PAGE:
asked the Minister for Industry and Commerce if he will give an assurance that no increases in the prices of butter, flour and bread will be authorised without giving the Dáil an opportunity of considering the position.
Ceisteanna—Questions. Oral Answers. - Butter, Flour and Bread Prices.
I would refer the Deputy to the procedure governing Price Orders which is set out in Section 8 of the Supplies and Services (Temporary Provisions) Act, 1946, and Section 9 of the Bread (Regulation of Prices) Act, 1936.
The Minister cannot be unaware that the Dáil is likely to adjourn for some months and will he give an assurance to this House that no change will be made in regard to the prices of these commodities until the Dáil reassembles?
Having regard to the fact that the Deputy was a member of a Government which in 1952 increased the prices of tea, bread, butter, sugar and flour——
Will the Minister answer my question?
In case the Deputy did not get the answer, having regard to the fact that the Deputy was a member of a Government which in 1952 increased the prices of tea, bread, butter, sugar and flour, I suppose the House will expect me to congratulate him on his belated concern about food prices. I do the Deputy the honour of not soiling the nobility of his thoughts by saying they are in any way related to the forthcoming by-election in Cork.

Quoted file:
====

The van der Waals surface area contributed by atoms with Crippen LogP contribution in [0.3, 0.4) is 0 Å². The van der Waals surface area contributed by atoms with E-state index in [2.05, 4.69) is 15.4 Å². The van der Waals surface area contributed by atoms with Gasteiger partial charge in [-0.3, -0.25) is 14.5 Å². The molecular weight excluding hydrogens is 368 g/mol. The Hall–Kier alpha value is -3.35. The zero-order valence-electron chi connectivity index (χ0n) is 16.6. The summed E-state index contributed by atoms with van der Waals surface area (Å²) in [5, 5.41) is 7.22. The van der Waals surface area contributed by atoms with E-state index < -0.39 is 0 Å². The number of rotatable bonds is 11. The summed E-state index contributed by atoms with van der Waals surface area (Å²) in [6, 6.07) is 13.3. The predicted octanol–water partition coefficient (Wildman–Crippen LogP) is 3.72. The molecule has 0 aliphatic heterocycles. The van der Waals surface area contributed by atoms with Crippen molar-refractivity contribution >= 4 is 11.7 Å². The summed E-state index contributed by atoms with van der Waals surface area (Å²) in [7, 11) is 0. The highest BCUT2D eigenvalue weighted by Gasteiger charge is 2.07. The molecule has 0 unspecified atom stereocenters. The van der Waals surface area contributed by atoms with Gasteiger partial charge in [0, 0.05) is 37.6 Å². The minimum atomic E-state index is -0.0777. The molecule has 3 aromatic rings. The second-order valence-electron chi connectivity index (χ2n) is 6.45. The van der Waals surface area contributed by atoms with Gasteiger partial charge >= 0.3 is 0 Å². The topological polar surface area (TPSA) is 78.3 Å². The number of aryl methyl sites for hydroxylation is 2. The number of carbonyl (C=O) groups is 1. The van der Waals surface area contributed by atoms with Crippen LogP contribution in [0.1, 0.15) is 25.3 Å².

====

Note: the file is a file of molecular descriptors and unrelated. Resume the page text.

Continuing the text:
Will the Minister answer my question? Having regard to the fact that the Dáil was given ample opportunity of discussing the proposals of the Government in regard to the commodities mentioned by the Minister, will a similar opportunity be given now?
Is the Deputy bursting now, as he was in Tralee, to have these prices increased?
Are they going to be increased?
Will the Deputy wait and see?
Is it possible to get any answer from the Minister?
Has the Deputy given up telling fortunes?
Has the Minister given up answering questions?
I propose following the procedure set by the Government——
Will the Minister stop niggling and answer the question?
Answer the question. Red herrings will not go down in Cork.